A Moroccan magazine has caused outrage by asking its readers whether gay people should be killed instead in response to a government report calling for the decriminalisation of homosexuality.
Maroc Hebdo's latest shocking front page depicts two men looking into each other eyes poolside, under the headline "Shall we burn homosexuals?".
"Sure, it's an individual right. But, what about moral and religious values?" the caption added.
The publication comes days after the Health Ministry recommended Morocco drops its draconian laws on homosexuality, currently a crime punishable with jail.
The ministry said the policy change would help fight sexually transmitted diseases, such as HIV, as currently some members of the LGBT community don't seek treatment due to the threat of criminal charges.
Maroc Hebdo, a magazine with a circulation of 15,000 (Morocco's most read weekly Al Ayam prints 26,915 copies) is renowned for courting controversy. It infamously titled an earlier issue on immigration from Sub-Saharan countries "The black danger".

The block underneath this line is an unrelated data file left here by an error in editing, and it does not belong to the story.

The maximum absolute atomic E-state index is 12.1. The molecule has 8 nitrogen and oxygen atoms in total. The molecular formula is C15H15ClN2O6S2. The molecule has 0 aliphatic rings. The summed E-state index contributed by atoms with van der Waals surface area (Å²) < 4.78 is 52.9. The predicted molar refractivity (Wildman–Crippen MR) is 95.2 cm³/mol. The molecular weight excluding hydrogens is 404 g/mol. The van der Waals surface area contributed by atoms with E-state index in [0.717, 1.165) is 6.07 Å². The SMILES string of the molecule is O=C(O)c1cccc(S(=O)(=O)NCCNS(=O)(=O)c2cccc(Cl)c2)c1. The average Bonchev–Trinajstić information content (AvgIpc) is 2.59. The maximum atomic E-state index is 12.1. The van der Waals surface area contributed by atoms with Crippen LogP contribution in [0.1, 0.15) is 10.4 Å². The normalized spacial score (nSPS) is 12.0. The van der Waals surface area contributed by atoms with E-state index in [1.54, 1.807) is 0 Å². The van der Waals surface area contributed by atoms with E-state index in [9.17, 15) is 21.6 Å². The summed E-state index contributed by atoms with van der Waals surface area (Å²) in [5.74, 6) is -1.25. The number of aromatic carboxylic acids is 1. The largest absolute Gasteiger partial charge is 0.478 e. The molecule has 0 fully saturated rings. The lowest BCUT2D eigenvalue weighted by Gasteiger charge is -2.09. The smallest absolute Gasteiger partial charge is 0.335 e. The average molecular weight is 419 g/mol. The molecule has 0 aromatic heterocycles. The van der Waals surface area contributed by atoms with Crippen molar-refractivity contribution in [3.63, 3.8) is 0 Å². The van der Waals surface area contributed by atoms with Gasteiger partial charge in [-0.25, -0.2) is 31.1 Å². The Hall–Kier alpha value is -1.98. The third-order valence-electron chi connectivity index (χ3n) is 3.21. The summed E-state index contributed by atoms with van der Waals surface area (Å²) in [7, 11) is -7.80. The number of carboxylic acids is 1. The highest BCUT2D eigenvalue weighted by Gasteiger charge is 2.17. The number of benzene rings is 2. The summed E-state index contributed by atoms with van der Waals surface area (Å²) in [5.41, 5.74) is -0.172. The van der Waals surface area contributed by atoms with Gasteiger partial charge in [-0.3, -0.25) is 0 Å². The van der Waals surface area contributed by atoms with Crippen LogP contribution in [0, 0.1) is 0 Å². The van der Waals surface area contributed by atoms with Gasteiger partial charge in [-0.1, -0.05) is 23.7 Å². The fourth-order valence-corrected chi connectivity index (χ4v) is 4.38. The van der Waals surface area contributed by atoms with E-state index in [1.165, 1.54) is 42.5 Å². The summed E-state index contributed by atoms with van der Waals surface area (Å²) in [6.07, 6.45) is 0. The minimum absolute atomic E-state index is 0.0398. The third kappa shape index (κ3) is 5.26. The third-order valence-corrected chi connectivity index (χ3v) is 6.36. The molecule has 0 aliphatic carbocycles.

The latest stunt however was met with anger online, with many Facebook comments accusing the weekly of fuelling hatred and intolerance.
"Your cover is irresponsible and criminal," wrote user Nzr Tme. "You take the boundaries of disgust to a new level each time. Well done."
Maroc Hebdo was also accused of lifting the cover photo from a LGBT-friendly Mexican resort page on TripAdvisor.
Morocco's anti-gay laws recently came under under scrutiny after two French activists with feminist radical group Femen were arrested and expelled for protesting against LGBT repression appearing topless at a historic site in Rabat.
Earlier in May, rights groups decried the sentencing of three men to three years behind bars each for homosexuality in the north-eastern city of Taourirt.
"Private life is protected under Morocco's 2011 Constitution, and yet the government persists in enforcing the law that criminalises consensual same-sex conduct," Graeme Reid, director of the Lesbian, Gay, Bisexual and Transgender Rights Program at HRW, told IBTimes UK at the time.
"Convictions under this law are unjust. They also damage people's lives because of the social stigma against homosexuality, which the law reinforces. Morocco should immediately stop enforcing the law, pending its repeal."